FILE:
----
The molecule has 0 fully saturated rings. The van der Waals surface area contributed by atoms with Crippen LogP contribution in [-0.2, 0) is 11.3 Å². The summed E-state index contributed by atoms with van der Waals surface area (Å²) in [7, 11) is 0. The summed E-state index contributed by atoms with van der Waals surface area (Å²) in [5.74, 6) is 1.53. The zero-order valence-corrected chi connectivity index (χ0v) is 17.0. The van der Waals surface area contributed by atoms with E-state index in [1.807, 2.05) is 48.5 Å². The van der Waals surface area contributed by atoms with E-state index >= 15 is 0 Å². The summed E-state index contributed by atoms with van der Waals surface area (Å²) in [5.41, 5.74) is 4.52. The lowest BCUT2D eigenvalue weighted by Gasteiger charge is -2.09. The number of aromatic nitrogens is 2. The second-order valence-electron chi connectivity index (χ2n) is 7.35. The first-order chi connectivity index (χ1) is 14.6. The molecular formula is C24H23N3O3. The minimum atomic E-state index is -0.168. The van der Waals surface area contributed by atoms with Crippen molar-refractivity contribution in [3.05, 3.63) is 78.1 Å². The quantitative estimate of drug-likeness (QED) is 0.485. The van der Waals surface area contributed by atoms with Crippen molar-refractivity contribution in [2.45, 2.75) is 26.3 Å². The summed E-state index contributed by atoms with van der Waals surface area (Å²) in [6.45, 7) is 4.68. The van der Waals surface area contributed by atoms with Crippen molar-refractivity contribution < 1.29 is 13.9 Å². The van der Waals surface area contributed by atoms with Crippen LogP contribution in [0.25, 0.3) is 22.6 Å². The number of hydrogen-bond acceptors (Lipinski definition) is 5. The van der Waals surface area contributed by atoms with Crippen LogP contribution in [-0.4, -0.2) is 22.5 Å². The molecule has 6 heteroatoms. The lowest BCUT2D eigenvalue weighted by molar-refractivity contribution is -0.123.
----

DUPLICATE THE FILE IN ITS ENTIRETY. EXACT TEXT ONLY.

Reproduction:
The molecule has 0 fully saturated rings. The van der Waals surface area contributed by atoms with Crippen LogP contribution in [-0.2, 0) is 11.3 Å². The summed E-state index contributed by atoms with van der Waals surface area (Å²) in [7, 11) is 0. The summed E-state index contributed by atoms with van der Waals surface area (Å²) in [5.74, 6) is 1.53. The zero-order valence-corrected chi connectivity index (χ0v) is 17.0. The van der Waals surface area contributed by atoms with E-state index in [1.807, 2.05) is 48.5 Å². The van der Waals surface area contributed by atoms with E-state index >= 15 is 0 Å². The summed E-state index contributed by atoms with van der Waals surface area (Å²) in [5.41, 5.74) is 4.52. The lowest BCUT2D eigenvalue weighted by Gasteiger charge is -2.09. The number of aromatic nitrogens is 2. The second-order valence-electron chi connectivity index (χ2n) is 7.35. The first-order chi connectivity index (χ1) is 14.6. The molecular formula is C24H23N3O3. The minimum atomic E-state index is -0.168. The van der Waals surface area contributed by atoms with Crippen molar-refractivity contribution in [3.05, 3.63) is 78.1 Å². The quantitative estimate of drug-likeness (QED) is 0.485. The van der Waals surface area contributed by atoms with Crippen molar-refractivity contribution in [2.45, 2.75) is 26.3 Å². The summed E-state index contributed by atoms with van der Waals surface area (Å²) in [6.45, 7) is 4.68. The van der Waals surface area contributed by atoms with Crippen molar-refractivity contribution < 1.29 is 13.9 Å². The van der Waals surface area contributed by atoms with Crippen LogP contribution in [0.25, 0.3) is 22.6 Å². The number of hydrogen-bond acceptors (Lipinski definition) is 5. The van der Waals surface area contributed by atoms with Crippen LogP contribution in [-0.4, -0.2) is 22.5 Å². The molecule has 6 heteroatoms. The lowest BCUT2D eigenvalue weighted by molar-refractivity contribution is -0.123.